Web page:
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Consider reality talent show contestants for a moment. Many have modest talent (at best) and are, nevertheless, shocked when they fail out of the competition.

They exhibit what appears to be an inexplicable overestimation of their own talents. You and your consulting firm occasionally suffer from the same lack of awareness in a particular area that is absolutely critical to winning (and successfully completing) projects:


Effective listening is like consulting pheromones—rendering you irresistibly attractive to prospective clients.

Listening reassures prospects on all three points of the Trust Triangle. It demonstrates you’re paying attention to your prospect’s needs, you won’t hurt them (by ignoring them) and you’re likely to help them.

And, of course, listening allows your consulting firm to conduct effective discovery, which is how your consulting firm becomes the obvious choice on a consulting project.

Yet, despite a lifetime of practice and heightened awareness of its importance, you employ listening imperfectly and inconsistently.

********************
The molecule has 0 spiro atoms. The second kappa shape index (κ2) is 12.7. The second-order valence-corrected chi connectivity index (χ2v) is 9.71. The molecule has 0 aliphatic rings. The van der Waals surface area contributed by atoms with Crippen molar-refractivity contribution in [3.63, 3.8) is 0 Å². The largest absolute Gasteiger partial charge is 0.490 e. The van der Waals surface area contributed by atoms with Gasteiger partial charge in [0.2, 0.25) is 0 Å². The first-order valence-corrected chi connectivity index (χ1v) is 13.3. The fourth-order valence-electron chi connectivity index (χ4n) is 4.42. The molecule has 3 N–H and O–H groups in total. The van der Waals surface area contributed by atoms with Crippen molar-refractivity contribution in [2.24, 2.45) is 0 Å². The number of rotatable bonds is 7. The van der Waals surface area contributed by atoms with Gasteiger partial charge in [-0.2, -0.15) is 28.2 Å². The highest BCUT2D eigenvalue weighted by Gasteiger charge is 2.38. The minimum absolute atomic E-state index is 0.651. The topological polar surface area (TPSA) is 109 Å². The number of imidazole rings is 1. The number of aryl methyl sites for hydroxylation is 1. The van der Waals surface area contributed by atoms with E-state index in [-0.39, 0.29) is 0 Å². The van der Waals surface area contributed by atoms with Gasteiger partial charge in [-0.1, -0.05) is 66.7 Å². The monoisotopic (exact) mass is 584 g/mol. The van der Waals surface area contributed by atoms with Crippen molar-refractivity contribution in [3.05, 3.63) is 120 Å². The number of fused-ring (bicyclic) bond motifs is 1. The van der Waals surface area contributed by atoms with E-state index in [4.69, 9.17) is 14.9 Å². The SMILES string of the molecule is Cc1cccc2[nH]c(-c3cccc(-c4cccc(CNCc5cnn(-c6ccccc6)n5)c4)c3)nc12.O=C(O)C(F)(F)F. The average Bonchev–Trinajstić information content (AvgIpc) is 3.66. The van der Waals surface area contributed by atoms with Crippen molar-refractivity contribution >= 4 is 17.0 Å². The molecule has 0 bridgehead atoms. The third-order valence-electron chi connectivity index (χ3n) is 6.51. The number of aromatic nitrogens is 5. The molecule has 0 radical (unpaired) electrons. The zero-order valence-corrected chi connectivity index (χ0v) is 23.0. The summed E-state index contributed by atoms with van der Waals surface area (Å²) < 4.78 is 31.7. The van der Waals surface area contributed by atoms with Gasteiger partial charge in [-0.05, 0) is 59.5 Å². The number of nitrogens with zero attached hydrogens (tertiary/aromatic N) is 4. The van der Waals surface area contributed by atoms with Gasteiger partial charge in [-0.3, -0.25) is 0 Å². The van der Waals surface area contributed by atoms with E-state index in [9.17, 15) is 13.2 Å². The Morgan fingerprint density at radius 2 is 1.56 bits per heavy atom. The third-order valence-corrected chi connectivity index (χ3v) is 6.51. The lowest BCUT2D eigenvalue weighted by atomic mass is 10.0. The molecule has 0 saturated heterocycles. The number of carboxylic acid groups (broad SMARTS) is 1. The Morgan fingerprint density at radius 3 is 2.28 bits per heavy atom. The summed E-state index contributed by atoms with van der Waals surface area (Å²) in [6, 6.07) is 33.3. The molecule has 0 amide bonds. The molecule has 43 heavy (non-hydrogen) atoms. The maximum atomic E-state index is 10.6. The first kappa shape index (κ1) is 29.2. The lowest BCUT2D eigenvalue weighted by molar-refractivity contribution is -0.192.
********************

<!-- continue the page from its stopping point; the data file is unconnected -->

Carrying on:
For good reason.

Listening requires active use of attention and short-term memory, both of which face low, cognitive limits. Your brain prioritizes urgent, dangerous, personal and unresolved issues, and deprioritizes nice-to-know information.

Hence, if an unsettled question preoccupies you (“I can’t believe Sheila ate my cocoa-dusted pomegranate seeds again. Should I mention something to her?”) then it’s nigh on impossible to listen to the non-threatening, unremarkable prospective consulting client in front of you.

How can you ensure you’re paying attention to the important person in front of you rather than internal issues?

By recognizing signals that you’re not listening.

My team and I assembled a handful of signals that you’re not listening or, at least, you’re not demonstrating to your consulting prospect that you’re listening.

If you notice any of the signs below, your consulting firm is at unnecessary risk of losing the project. Bring your attention back to the client.

You interrupt your prospect repeatedly.

Your prospect repeats something s/he said earlier.

Your prospect grows frustrated during your conversation.

Your prospect answers the wrong question twice. (When a consulting prospect doesn’t understand your query twice in a row, you’re not connecting with them well enough.)

After you restate what you heard the client say, they respond with something like, “No” or “Not exactly,” or “Yes, but…” rather than “Yes, that captures it exactly.”

Your prospect is reluctant to share the information you need. (This is more often a listening problem on your part than a recalcitrance problem on their part.)

Your prospect appears to contradict themselves when you reframe their statements.

Your prospect becomes apathetic or disengaged.

You’re imagining what you’ll do or say after your conversation with the prospect is over.